In his autobiography "Timebends", Arthur Miller speculates that his unconscious mind picked the name "Loman" for Willy Loman, the protagonist of "Death of a Salesman", based on his conscious experience of being thrilled by The Testament of Dr. Mabuse, which featured a character named "Inspector Lohmann". See more »
Miller's classic, filmed as a play, deals with life's losers.
Willy Loman never realises until the end that he is a loser. Although his son Biff knows he himself is a loser, his father won't accept this. Son, Hap, like his father doesn't know he is a loser, either. Miller seems obliquely to imply that society is to blame for Willy's sad life. Maybe so, surely society doesn't cut him much slack, especially as represented by the son of his long time firm, for which he has been a fairly successful salesman much of his life. Whatever one's opinion on this subject, the play certainly portrays very genuine emotions and problems as the aging Willy more and more loses contact with reality and harkens back to nodal points in his life, especially contacts with his successful brother Ben. Or is Ben just a figment of his imagination. We can only guess. At the final funeral scene, Hap's losing philosophy continues. Could he and Biff take Willy's $20,000 insurance award and make it as ranching partners out west? We'll never know; Hap is determined to "make it big" in the Big Apple. Fat chance!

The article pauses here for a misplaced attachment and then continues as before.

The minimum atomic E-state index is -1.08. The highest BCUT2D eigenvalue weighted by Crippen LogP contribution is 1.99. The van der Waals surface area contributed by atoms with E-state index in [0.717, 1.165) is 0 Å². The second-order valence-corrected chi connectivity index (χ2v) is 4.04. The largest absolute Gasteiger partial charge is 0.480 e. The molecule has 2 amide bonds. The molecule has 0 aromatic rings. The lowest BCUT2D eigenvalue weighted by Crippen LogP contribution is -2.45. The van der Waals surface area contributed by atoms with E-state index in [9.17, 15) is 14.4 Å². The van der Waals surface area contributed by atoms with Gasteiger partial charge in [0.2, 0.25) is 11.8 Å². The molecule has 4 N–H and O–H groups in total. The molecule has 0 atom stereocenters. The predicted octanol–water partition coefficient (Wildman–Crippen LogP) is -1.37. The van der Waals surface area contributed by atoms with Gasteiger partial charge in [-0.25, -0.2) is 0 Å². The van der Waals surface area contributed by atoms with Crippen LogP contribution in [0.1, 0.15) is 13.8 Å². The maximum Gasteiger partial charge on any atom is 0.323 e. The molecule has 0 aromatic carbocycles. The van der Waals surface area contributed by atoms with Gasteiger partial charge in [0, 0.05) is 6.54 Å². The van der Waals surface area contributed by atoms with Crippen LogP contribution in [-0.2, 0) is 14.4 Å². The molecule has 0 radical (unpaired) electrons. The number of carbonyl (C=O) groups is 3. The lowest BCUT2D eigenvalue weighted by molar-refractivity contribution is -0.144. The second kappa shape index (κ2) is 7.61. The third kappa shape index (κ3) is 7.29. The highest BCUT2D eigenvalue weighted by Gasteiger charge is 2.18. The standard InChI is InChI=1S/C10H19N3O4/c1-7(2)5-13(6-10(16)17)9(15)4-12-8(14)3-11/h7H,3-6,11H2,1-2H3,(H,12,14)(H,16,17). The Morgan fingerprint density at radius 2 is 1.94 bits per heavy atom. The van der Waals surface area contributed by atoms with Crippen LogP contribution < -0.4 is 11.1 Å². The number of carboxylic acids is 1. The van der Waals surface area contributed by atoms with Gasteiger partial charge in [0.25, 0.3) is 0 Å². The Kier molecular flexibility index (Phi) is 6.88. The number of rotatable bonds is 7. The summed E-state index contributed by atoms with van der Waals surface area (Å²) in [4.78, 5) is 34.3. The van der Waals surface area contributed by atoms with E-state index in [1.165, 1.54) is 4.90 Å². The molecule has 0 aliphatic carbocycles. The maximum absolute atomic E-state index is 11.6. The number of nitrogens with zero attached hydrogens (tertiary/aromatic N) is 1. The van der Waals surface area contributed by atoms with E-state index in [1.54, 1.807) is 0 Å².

A better cast would be hard to imagine and the stage setting is beautifully photographed. The "fantasy" scenes are smoothly integrated with bits of "movie magic" that emulate what would be accomplished in the theatre with tricks of lighting. Cuts from the complete play are minor. This was TV at its best.
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